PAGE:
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Meet VoCore, the smallest Linux computer yet

Filed under
Linux

There have been more than a few tiny computing boards released in the past few years, and this trend won’t be slowing down any time soon. So meet VoCore, which is quite possibly one of the smallest Linux computers ever made.

The tiny coin-sized board is kitted with 32MB SDRAM, 8MB SPI flash memory and a system-on-chip clocked at 360MHz. It features no video-out or GPU, so don’t expect to turn it into a retro-gaming station or home theatre PC. Although sluggish compared to a Raspberry Pi, versatility, portability and low wattage is the VoCore’s real aim.

But its secret weapon is its 10/100M Ethernet, USB and 802.11n Wifi support. In fact, VoCore can run the embedded devices Linux-distro OpenWrt, turning it into a little super VPN router that one could realistically take anywhere.

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Windows ban may open door for China's domestic OS

Filed under
GNU
Linux
Microsoft

With Windows 8 now banned from being installed on Chinese government computers, domestic operating system (OS) developers are itching for a niche in the world's biggest PC market.

The country's relatively large OS developers, including China Standard Software Co. and NFS China among others, have fresh opportunities, but their products face long and tough tests.

Windows 8 was banned from all desktops, laptops and tablet PCs purchased by central state organs last week. The announcement made by the Central Government Procurement Center did not make clear whether other Windows products were prohibited as well.

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AMD runs out of steam

Filed under
GNU
Linux
Hardware
Gaming

The success of the SteamOS Linux distribution is revealing that AMD is going to get a kicking in the future and it just cannot see it.

For a decade it would have been fair enough for a consumer chipmaker to ignore Linux. All those who said will be the year of Linux on the desktop were usually greeted with much mockery.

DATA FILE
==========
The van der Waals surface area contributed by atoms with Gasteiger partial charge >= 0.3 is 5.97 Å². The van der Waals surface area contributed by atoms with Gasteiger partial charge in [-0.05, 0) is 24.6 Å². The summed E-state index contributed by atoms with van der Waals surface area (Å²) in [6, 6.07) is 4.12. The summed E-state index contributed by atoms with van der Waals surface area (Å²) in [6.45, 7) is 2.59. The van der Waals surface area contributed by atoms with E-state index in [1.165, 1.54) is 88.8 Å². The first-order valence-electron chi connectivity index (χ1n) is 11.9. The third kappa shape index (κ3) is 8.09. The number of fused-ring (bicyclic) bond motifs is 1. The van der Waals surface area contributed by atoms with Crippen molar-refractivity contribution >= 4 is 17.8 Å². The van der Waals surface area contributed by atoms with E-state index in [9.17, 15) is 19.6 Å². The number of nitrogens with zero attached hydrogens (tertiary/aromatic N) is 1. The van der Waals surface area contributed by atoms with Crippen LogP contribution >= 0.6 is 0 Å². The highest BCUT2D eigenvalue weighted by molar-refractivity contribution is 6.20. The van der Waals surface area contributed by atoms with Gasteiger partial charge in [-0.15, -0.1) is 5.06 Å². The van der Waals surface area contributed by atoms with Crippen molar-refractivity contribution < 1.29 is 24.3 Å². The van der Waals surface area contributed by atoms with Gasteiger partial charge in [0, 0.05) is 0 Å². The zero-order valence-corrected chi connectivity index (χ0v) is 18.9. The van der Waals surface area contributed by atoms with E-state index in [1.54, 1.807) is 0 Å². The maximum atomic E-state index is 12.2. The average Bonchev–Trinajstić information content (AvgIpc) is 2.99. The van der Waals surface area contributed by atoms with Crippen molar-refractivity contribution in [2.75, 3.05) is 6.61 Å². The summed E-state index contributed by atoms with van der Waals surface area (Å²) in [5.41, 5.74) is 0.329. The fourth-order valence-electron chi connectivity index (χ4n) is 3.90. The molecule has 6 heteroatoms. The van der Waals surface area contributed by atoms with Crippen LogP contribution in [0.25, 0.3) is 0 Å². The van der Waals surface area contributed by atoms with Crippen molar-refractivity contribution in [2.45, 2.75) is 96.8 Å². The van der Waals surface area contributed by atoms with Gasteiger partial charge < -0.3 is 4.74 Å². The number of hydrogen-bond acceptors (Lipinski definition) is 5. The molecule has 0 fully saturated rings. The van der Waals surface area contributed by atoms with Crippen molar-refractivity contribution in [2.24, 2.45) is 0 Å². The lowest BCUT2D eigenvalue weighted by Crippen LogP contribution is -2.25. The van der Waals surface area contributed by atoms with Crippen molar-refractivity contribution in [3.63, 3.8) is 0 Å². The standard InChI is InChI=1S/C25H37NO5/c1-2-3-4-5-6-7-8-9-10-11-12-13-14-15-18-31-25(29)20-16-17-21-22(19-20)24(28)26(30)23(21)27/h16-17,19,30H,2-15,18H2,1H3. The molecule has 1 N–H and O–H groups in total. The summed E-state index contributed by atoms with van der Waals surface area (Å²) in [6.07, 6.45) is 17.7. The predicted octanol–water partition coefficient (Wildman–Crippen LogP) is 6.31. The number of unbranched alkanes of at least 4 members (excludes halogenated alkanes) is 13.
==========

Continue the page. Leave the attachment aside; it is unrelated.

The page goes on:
While 2014 is not the year that Linux will take control of the desktop either, the writing is appearing on the wall and it is silly for AMD to ignore it.

SteamOS users are suffering from a lack of proper AMD driver support and it is taking ages for anyone to get games on the OS running.

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Linux as an alternative to the world's biggest operating system

Filed under
GNU
Linux

Ubuntu has the biggest range of interfaces with names such as Unity Desktop, Kubuntu, KDE, Lubuntu and UbuntuGnome. However, most of these interfaces can be downloaded and installed into other distributions. "Beginners often feel more comfortable when the interface is similar to Windows," says Georg Esser. Two of those distributions are KDE and Cinnamon.

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Linux 3.15-rc7

Filed under
Linux

.. and with this, I'm back on my usual Sunday schedule.

It's just a few days after -rc6, but as expected, there were some
pending stuff for when I got back home, so you should think of this as
being the "normal" release, and rc6 just having been oddly delayed by
my travel.

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FOSS in the European Union